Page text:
Nick Rowe has an excellent post discussing what he calls a “Tinkerbell” (pulled from a Krugman criticism) – a poof of fairy dust that makes New Keynsian models work. This is coming from a New Keynsian, and is something of an introspection on their models and how they work.

His example case is real interest rates, and I’ll just let him lay out the base of the model behind the problem:

Take the simplest possible New Keynesian model. Consumption is the only source of demand (ignore investment, government, and net exports). So income = output = desired consumption in equilibrium. The consumption-Euler equation determines the ratio of current desired consumption to planned future desired consumption as a negative function of the real rate of interest. The central bank sets the real rate of interest.

According to the Keynsian model (I’m going to use the more standard US terminology of “Keynsian” and “Post-Keynsian”), real interest rate reductions increase current demand. This occurs because real interest rate reductions disincentivize savings and thus increases demand. The Post-Keynsian model put forward by Rowe adds a nuance to this, stating that a reduction of the real interest rate increases demand relative to future demand. In effect, Post-Keynsians (or this Post-Keynsian model) argue that the real interest rate impacts the ratio between current demand and future demand, rather than strictly impacting demand. The Post-Keynsian model offers a nuanced view, of which the Keynsian model is a special case. However, Rowe points out it’s impossible to determine what will occur upon reducing real rates: current demand could rise, and future demand could fall…or current demand could fall and future demand could fall…it just might fall more. The model provides no way to make that determination. The only thing, according to Rowe, a Post-Keynsian might offer up is the belief that the economy will reah full employment at some future time, so it all works out. But they can’t demonstrate that…it’s a belief in magic. A Tinkerbell.

He ends by suggesting that perhaps monetary policy is about the supply and demand for money. I would say it is rather about the supply and demand of cash flows, where money itself is (generally) simply a discontinuous measure of cash flows. Since a cash flow can be described as an interest rate, then we can say that interest rates ARE the focus of monetary policy. However, I am using the term much more broadly in that sentence than is generally meant. Rowe is right: the perspective of monetary policy perhaps should be broadened.

I would also like to offer a few steps along the resolution of the Tinkerbell issue described above. This isn’t intended to suggest all the Tinkerbells of Post-Keynsian thought can be cleared away, but this one, I think, can. What’s important is to think about the transmission effects which lead to the observation that reducing real interest rates increases the ratio of current to future demand. When interest rates are reduced, this impacts savers and borrowers (or purchasers and sellers of cash flows). Savers are less inclined to save because they’ll get less; they’re going to tend to want to try and find more bang for their buck. Borrowers will be more inclined to borrow, because the lower interest rate represents a reduced negative cash flow. Now, tacitly, this implies that they will increase demand now. Further, lower interest rates imply reduced future cash flows, for similar reasons, which leads to lower future demand relative to current demand.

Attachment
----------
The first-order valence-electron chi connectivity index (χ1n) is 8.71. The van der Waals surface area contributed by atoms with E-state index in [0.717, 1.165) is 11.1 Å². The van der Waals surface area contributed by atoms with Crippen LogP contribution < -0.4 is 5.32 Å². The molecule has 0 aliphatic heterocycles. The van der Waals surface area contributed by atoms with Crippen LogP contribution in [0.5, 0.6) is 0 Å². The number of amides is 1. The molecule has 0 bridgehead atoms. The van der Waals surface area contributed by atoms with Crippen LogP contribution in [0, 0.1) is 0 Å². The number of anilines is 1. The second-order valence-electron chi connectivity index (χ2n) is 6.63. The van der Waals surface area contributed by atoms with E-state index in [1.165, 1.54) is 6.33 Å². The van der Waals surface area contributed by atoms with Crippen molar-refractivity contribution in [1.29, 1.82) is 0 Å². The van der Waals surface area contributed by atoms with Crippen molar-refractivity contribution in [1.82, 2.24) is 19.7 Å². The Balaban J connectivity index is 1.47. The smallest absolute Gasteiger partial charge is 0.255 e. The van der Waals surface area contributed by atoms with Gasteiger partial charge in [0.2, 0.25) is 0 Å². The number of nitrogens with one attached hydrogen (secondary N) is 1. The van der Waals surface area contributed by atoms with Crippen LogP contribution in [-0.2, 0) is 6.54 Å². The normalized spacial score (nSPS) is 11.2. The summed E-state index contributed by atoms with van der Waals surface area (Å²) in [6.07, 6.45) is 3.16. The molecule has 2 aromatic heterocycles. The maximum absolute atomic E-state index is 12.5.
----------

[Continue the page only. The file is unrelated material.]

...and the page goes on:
However, we run into a couple points where interest rate changes do not alter present demand. For borrowers, there exist points where current cash flows are negative – that is, they can’t cover their existing costs. While additional borrowing can stave this off, that will produce an inflection point where the cost of interest payments (the negative cash flow incurred from borrowing) grow to the point where they dominate the other cash flows. Income flows + borrowing cease to be enough to cover both interest payments and living expenses. In these cases, or in cases near to them, reduced real interest rates will not induce increased borrowing.

Additionally, savers may hit a point where, regardless of interest rates, no other possible use of money seems to offer the same benefit to their cash flows. The easiest example of this case is someone who feels high uncertainty regarding the future. While they may be put off by the reduced return on cash flows they can purchase, if they are concerned that their other cash flows may be put in jeopardy in the future (by, say, losing their job), they will be inclined to save regardless. A certain cash flow is an offset for uncertain cash flows.

Now, I am less sure about future effects. In fact, I am not convinced that the ratio between current and future demand is always increased by a reduction in real interest rates. The assumption, obviously, is that aggregate cash flows must have been reduced by the interest rate reduction. This feels…incorrect to me. I guess you have to assume that cash flows always tend to increase? What happens when cash flows decline? Because cash flows can decline. A credit is offered on future ability to pay. If I take out a loan, and then lose my job and can’t pay the loan, the bank is screwed. It doesn’t matter what the bank does, they’re unlikely to be able to recover the full cash flow. Suddenly, cash flows have vanished. Obviously this can happen in aggregate: we just went through such an event.

However, we also conceive of cash flow increases REGARDLESS of real interest rates. If those can be catalyzed by real interest rate tweaks, then one can induce a situation where a reduction in real interest rates actually increases future demand.